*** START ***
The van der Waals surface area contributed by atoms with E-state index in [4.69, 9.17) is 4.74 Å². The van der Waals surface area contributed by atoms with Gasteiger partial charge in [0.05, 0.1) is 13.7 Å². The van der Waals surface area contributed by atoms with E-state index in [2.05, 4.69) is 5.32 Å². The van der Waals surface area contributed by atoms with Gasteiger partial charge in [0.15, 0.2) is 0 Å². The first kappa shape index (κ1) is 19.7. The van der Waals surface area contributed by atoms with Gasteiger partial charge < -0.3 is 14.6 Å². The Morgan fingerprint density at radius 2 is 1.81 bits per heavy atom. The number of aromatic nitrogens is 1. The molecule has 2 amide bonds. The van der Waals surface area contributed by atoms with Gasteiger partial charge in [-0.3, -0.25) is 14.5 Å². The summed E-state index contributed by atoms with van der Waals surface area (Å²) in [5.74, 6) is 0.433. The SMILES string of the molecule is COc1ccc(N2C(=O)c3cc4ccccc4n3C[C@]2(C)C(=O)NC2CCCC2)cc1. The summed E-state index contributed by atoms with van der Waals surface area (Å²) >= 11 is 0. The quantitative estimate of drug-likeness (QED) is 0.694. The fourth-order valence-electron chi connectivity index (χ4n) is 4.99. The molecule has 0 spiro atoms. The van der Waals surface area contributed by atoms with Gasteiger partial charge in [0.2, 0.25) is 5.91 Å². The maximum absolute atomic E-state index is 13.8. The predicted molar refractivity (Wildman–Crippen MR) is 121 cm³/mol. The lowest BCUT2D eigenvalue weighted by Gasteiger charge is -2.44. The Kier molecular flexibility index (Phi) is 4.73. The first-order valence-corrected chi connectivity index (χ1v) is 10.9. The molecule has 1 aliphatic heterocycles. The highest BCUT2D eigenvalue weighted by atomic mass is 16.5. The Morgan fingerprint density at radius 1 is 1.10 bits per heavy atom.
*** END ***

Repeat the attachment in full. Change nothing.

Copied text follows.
The van der Waals surface area contributed by atoms with E-state index in [4.69, 9.17) is 4.74 Å². The van der Waals surface area contributed by atoms with Gasteiger partial charge in [0.05, 0.1) is 13.7 Å². The van der Waals surface area contributed by atoms with E-state index in [2.05, 4.69) is 5.32 Å². The van der Waals surface area contributed by atoms with Gasteiger partial charge in [0.15, 0.2) is 0 Å². The first kappa shape index (κ1) is 19.7. The van der Waals surface area contributed by atoms with Gasteiger partial charge < -0.3 is 14.6 Å². The Morgan fingerprint density at radius 2 is 1.81 bits per heavy atom. The number of aromatic nitrogens is 1. The molecule has 2 amide bonds. The van der Waals surface area contributed by atoms with Gasteiger partial charge in [-0.3, -0.25) is 14.5 Å². The summed E-state index contributed by atoms with van der Waals surface area (Å²) in [5.74, 6) is 0.433. The SMILES string of the molecule is COc1ccc(N2C(=O)c3cc4ccccc4n3C[C@]2(C)C(=O)NC2CCCC2)cc1. The summed E-state index contributed by atoms with van der Waals surface area (Å²) >= 11 is 0. The quantitative estimate of drug-likeness (QED) is 0.694. The fourth-order valence-electron chi connectivity index (χ4n) is 4.99. The molecule has 0 spiro atoms. The van der Waals surface area contributed by atoms with Gasteiger partial charge in [0.2, 0.25) is 5.91 Å². The maximum absolute atomic E-state index is 13.8. The predicted molar refractivity (Wildman–Crippen MR) is 121 cm³/mol. The lowest BCUT2D eigenvalue weighted by Gasteiger charge is -2.44. The Kier molecular flexibility index (Phi) is 4.73. The first-order valence-corrected chi connectivity index (χ1v) is 10.9. The molecule has 1 aliphatic heterocycles. The highest BCUT2D eigenvalue weighted by atomic mass is 16.5. The Morgan fingerprint density at radius 1 is 1.10 bits per heavy atom.